It’s the business end of the political season for Chancellor George Osborne and his delivery of the Budget had echoes of Britain’s top football manager, says Peter McHugh.
It was that famed Scottish economist Sir Alex Ferguson who came up with the phrase which best described the lot of the Chancellor of the Exchequer yesterday as “squeaky bum time”.
Sir Alex, banned from the touchline in his other job as Manchester United manager for being rude to officials was also absent from the House of Commons as Chancellor George Osborne produced his latest Budget but plenty of hooligans turned up.
Peace had broken out in the House of Commons 48 hours earlier when statesmanship made a rare appearance during the debate on Libya, but it took only minutes for normal service to be resumed yesterday as MPs turned from matters abroad to those at home.
This was George’s second Budget and observers were keen to see if he could match the blood curdling messages of the recent past which had endeared him to so many of the electorate.
His day began with the traditional waving of the red box on the steps of Number 11 Downing Street, his official residence but not where he lives. In times past, Chancellor made the short walk from there to the Commons but so popular is George that he went by car.
With the Budget speech in mind he had booked his best friend Dave to do the warm up via a celebrity edition of Prime Minister’s Questions.
Mindful of serious matters elsewhere Dave and his opposite number, Ed Miliband, spent a couple of minutes being pleasant to each other about Libya but that lasted only until the first Tory MP managed to get to his feet, point at the opposition and hurl insults across the chamber.
At this outbreak of hostilities members relaxed, sat back in their seats and looked forward to the main event.
Dave did his bit to get his side in good voice for the shouting contest to come and Ed too did his own bit of rabble rousing to put Labour in the mood.
On the Government benches, George looked surprisingly squeaky,fidgeting in his seat and fiddling with his papers.
Suddenly Dave was down and he was up. Having called him, Speaker John Bercow appeared to flee the chamber, leaving some wondering if he knew what was to come, before experts pointed out that it was tradition for his deputy to do it.
Within seconds it was obvious that George had not been fidgeting because he was nervous about the opposition but because he wanted to be at them. And at them he was from the off. This would be a Budget for making things, not making things up, he said to the delight of his own side, more than aware that his previous pronouncements had done little for their popularity back home.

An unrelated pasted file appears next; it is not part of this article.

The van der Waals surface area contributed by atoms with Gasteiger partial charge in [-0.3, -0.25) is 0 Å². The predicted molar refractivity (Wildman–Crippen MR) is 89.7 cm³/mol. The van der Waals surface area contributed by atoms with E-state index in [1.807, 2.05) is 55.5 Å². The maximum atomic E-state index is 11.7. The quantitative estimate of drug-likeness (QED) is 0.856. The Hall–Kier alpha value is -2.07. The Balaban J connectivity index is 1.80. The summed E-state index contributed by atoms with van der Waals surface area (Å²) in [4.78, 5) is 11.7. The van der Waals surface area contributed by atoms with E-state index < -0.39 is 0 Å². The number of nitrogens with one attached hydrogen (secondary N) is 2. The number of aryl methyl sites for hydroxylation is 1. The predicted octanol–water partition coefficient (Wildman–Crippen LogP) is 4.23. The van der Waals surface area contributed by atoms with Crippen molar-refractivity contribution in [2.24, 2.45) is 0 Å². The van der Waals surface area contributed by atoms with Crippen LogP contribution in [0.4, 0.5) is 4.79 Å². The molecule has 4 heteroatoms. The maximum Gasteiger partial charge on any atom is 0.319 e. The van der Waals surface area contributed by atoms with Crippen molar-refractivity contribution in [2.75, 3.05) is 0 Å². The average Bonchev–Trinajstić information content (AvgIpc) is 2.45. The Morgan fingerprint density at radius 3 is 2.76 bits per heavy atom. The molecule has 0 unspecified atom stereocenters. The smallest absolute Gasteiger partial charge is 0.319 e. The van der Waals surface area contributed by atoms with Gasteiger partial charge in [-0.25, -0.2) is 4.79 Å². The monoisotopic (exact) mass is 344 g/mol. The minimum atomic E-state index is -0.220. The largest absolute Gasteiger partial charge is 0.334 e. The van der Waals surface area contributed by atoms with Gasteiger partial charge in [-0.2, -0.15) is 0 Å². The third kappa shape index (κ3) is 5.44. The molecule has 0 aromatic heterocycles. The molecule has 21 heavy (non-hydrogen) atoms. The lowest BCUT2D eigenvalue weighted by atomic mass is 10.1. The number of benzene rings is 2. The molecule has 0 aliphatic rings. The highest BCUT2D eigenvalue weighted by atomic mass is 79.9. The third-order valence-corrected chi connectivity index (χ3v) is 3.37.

It’s the tradition of Budget speeches to lace your comments with announcements of changes that win the oohs and aahs of your own side and the discomfort of the opposition.
Dave, already privy to the speech, was clearly out to enjoy himself as was George’s deputy – Lib Dem Danny Alexander – who has increasingly shown all the zeal of a convert to the cause.
Less publicly-enamoured was Danny’s official leader, Nick Clegg – Deputy Prime Minister, despite being obviously less so in the presence of Dave’s real best friend George. It’s the tradition of Budget speeches to lace your comments with announcements of changes that win the oohs and aahs of your own side and the discomfort of the opposition.
The Chancellor had more than a slight problem with this since he and his mates had been leaking the Budget’s contents on an industrial scale over the past few days. We knew there would be help for first time buyers, Enterprise Zones and even a plan to merge income tax and national insurance. We even knew that the rich would face a Learjet levy though we didn’t think it would be enough for them to swap to Ryanair.
The excitement seemed to prove too much for the Secretary of State for Justice, Ken Clarke, who sat slumped further down the Government front bench. Ken has been in the Commons for a long time and even had a go himself at being Chancellor and this may have been why he appeared to rest his eyes for quite a while during George’s speech.
Ken would also have had advance warning of the headline that George was to drop to guarantee him not just front page coverage but also applause from a population who think they have been mugged in recent months and have yet to feel the real effects of George in his previous incarnation as Vlad the Impaler.
As the past masters in leaking, the Labour benches could only wait for the populist sickener they knew was to come and if they had any doubt Danny kept leaning across and mouthing “wait for it”.
Another quaint habit of the House of Commons is that the only MP allowed an alcoholic drink in the chamber is the Chancellor during the Budget speech. Danny kept filling his glass.
It was almost the full hour before George dropped his plan to tax the oil companies and swap a planned rise in prices of 5p a litre for an immediate reduction of 1p from 6 o’clock.
In an instant, rising unemployment ,inflation and borrowing seemed to have been forgotten as celebrations broke out over the first bit of good news since George first mounted the Treasury steps.
If Parliamentary procedure allowed the brandishing of fingers then you can imagine how Her Majesty’s Loyal Opposition felt at this moment.
All Ed Miliband could do was make the speech he had written no matter what George was to say. Growth was down, unemployment was up, he shouted to a largely-indifferent Government side. “It’s hurting but it isn’t working.” he said, as MPs swapped insults and ignored appeals to let him be heard.
George just smiled. He’d had a good one and he knew it.
Peter McHugh is the former director of programmes at GMTV and was last year awarded the Royal Television Society Lifetime Achievement Award.